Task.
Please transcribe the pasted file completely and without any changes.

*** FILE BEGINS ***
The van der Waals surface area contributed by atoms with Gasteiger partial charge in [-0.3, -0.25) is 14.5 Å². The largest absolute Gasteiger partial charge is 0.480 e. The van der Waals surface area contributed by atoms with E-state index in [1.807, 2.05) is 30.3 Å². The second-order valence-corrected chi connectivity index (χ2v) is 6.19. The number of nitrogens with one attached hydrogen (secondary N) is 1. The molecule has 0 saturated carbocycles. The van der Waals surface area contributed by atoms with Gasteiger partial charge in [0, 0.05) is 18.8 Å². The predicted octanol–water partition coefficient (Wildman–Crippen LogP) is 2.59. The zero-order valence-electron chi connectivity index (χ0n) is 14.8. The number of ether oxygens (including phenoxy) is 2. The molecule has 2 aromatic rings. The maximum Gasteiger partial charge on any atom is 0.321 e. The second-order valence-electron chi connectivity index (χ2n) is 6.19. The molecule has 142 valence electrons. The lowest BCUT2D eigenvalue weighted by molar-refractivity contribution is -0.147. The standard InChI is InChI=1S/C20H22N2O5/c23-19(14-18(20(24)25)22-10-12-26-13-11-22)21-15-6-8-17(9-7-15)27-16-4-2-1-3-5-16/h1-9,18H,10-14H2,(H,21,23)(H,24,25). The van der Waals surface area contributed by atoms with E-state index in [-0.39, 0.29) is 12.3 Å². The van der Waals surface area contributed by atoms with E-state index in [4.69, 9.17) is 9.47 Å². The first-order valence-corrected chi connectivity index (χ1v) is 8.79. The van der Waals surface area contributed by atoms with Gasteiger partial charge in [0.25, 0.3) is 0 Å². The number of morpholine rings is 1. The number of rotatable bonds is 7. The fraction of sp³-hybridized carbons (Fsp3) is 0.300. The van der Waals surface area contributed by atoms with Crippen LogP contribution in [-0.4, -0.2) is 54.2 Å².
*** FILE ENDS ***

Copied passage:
The van der Waals surface area contributed by atoms with Gasteiger partial charge in [-0.3, -0.25) is 14.5 Å². The largest absolute Gasteiger partial charge is 0.480 e. The van der Waals surface area contributed by atoms with E-state index in [1.807, 2.05) is 30.3 Å². The second-order valence-corrected chi connectivity index (χ2v) is 6.19. The number of nitrogens with one attached hydrogen (secondary N) is 1. The molecule has 0 saturated carbocycles. The van der Waals surface area contributed by atoms with Gasteiger partial charge in [0, 0.05) is 18.8 Å². The predicted octanol–water partition coefficient (Wildman–Crippen LogP) is 2.59. The zero-order valence-electron chi connectivity index (χ0n) is 14.8. The number of ether oxygens (including phenoxy) is 2. The molecule has 2 aromatic rings. The maximum Gasteiger partial charge on any atom is 0.321 e. The second-order valence-electron chi connectivity index (χ2n) is 6.19. The molecule has 142 valence electrons. The lowest BCUT2D eigenvalue weighted by molar-refractivity contribution is -0.147. The standard InChI is InChI=1S/C20H22N2O5/c23-19(14-18(20(24)25)22-10-12-26-13-11-22)21-15-6-8-17(9-7-15)27-16-4-2-1-3-5-16/h1-9,18H,10-14H2,(H,21,23)(H,24,25). The van der Waals surface area contributed by atoms with E-state index in [-0.39, 0.29) is 12.3 Å². The van der Waals surface area contributed by atoms with E-state index in [4.69, 9.17) is 9.47 Å². The first-order valence-corrected chi connectivity index (χ1v) is 8.79. The van der Waals surface area contributed by atoms with Gasteiger partial charge in [0.25, 0.3) is 0 Å². The number of morpholine rings is 1. The number of rotatable bonds is 7. The fraction of sp³-hybridized carbons (Fsp3) is 0.300. The van der Waals surface area contributed by atoms with Crippen LogP contribution in [-0.4, -0.2) is 54.2 Å².